"Whispering Gallery" Renovations Complete


Cleaning and restoration of the famed Guastavino tile ceiling of the Grand Central Terminal's popular "whispering gallery" is complete.

The whispering gallery, in front of the Oyster Bar restaurant on the Lower Level, is an acoustical anomaly that allows visitors to stand in diagonal corners of the 50-foot wide chamber and whisper to one another as the sound carries across the arc of the domed ceiling.

This restoration is proof of Metro-North's dedication to the stewardship of Grand Central Terminal, which celebrates its centennial on February 1, 2013.

The $450,000 project was completed on time and on budget just in time for the busy holiday season, when it is not unusual for nearly a million people to pass though Grand Central Terminal in a given day.

Loose tiles were reaffixed and pinned in place and the raised mortar between the herringbone-patterned tile work was replaced and cleaned leaving the whole 2,000-square-foot chamber brighter and cleaner.

The job was accomplished one quadrant at a time with little impact on pedestrian flow and no impact on the whispering effect.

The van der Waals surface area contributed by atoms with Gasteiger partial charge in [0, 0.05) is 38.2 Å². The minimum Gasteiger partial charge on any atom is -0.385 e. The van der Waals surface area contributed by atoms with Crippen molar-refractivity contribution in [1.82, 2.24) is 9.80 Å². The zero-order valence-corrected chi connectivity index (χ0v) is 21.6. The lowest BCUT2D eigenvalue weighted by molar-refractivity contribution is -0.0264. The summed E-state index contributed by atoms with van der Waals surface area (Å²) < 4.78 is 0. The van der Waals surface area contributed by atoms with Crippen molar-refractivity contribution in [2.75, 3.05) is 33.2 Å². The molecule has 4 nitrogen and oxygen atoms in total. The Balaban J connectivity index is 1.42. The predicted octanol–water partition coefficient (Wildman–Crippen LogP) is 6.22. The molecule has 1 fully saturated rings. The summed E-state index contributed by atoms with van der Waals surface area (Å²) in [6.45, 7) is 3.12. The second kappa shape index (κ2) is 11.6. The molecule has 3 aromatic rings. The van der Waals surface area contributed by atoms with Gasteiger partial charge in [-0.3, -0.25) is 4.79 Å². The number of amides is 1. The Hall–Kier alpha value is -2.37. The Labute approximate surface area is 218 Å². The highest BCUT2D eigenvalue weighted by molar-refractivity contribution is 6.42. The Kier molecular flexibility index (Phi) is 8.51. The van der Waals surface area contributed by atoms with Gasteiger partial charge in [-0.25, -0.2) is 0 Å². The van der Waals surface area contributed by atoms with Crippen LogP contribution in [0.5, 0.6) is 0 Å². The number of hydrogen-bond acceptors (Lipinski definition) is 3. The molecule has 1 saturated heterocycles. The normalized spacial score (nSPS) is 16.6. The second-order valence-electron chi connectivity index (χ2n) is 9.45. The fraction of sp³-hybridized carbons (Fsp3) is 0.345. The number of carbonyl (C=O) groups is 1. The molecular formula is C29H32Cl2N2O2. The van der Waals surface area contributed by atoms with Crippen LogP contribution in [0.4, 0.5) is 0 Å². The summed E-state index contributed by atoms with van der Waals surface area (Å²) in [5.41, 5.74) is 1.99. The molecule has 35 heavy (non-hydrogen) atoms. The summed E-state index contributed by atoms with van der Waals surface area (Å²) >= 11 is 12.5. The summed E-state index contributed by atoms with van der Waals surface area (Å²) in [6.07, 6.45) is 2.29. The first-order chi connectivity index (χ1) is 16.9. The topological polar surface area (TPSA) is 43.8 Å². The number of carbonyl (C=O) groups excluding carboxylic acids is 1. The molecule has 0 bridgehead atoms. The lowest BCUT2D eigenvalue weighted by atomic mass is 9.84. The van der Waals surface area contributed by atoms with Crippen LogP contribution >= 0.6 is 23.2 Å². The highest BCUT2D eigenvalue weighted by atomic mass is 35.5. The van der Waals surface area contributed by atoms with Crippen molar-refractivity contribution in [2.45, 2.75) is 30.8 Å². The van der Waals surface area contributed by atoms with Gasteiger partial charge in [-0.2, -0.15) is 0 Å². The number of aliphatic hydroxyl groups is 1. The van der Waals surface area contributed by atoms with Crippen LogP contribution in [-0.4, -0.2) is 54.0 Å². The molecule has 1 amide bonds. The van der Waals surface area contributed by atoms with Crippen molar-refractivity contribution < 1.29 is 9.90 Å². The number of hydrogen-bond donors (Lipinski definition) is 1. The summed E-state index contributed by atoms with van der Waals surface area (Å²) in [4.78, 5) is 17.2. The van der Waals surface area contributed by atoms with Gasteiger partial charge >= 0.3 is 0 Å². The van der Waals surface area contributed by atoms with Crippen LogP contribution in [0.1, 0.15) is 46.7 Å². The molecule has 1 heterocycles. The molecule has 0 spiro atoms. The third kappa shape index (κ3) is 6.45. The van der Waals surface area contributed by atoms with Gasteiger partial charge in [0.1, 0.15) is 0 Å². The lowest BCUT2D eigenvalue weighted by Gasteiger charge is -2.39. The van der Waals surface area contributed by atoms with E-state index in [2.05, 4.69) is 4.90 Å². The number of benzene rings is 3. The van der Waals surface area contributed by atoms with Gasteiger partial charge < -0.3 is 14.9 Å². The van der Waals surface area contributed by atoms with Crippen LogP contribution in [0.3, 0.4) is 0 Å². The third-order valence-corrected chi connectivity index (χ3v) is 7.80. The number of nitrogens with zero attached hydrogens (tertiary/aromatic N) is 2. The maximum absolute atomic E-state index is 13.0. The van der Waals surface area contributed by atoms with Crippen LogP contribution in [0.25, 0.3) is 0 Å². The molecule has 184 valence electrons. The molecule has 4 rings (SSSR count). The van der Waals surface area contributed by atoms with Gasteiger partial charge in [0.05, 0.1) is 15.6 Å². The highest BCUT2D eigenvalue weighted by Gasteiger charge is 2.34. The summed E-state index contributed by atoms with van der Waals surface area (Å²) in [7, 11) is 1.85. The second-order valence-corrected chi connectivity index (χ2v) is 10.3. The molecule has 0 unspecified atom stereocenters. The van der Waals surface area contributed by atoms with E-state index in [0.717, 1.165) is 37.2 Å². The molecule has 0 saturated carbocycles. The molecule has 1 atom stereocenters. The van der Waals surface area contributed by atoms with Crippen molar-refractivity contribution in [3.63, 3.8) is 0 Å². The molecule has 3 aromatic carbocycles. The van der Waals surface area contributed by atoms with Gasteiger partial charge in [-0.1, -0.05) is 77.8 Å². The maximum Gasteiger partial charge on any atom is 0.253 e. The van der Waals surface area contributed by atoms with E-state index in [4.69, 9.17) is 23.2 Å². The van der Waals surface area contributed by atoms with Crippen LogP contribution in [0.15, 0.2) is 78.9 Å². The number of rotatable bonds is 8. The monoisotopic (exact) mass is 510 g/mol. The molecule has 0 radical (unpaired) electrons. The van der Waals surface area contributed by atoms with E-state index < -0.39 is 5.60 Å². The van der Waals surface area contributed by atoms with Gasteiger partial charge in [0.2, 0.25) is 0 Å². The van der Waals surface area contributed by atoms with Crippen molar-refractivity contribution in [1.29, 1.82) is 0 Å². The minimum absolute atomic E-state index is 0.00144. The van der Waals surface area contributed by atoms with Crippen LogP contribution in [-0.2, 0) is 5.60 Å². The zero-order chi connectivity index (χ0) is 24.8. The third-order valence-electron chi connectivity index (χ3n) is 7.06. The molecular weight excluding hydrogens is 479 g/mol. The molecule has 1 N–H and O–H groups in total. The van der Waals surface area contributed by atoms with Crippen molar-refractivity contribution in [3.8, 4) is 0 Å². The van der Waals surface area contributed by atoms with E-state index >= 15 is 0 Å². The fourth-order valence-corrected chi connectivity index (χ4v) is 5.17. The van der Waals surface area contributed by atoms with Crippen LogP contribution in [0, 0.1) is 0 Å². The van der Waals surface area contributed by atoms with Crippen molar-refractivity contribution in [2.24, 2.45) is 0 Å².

The work was done by masonry specialists from Graciano Corporation, of Pittsburgh, PA, which also was the contractor in 2000 that restored the Guastavino tile vaults under the 59th Street Queensboro Bridge.

"Guastavino" refers to a method and material patented by Rafael Guastavino, an immigrant from the Catalonia region of Spain, who arrived in New York in 1881. His domes and vaults are seen in many places around New York City, including the City Hall subway station, the Cathedral of St. John the Divine, the Elephant House at the Bronx Zoo, as well as the 59th Street Bridge.

Guastavino's method of arch construction uses layers of thin, glazed terracotta tiles set in mortar in a herringbone pattern. The tiles are naturally fireproof and as strong as steel or wooden beams but weigh much less.

About 200 tiles needed to be replaced in the Whispering Gallery. New ones were painstakingly duplicated in the Guastavino style by Boston Valley Terra Cotta of Buffalo, NY, fabricated from clay using a special recipe for texture and color for a precise match with existing tiles.

Metro-North ordered 250 tiles to have some in reserve. The former taxi stand on the Vanderbilt Avenue side of the building also has a Guastavino ceiling.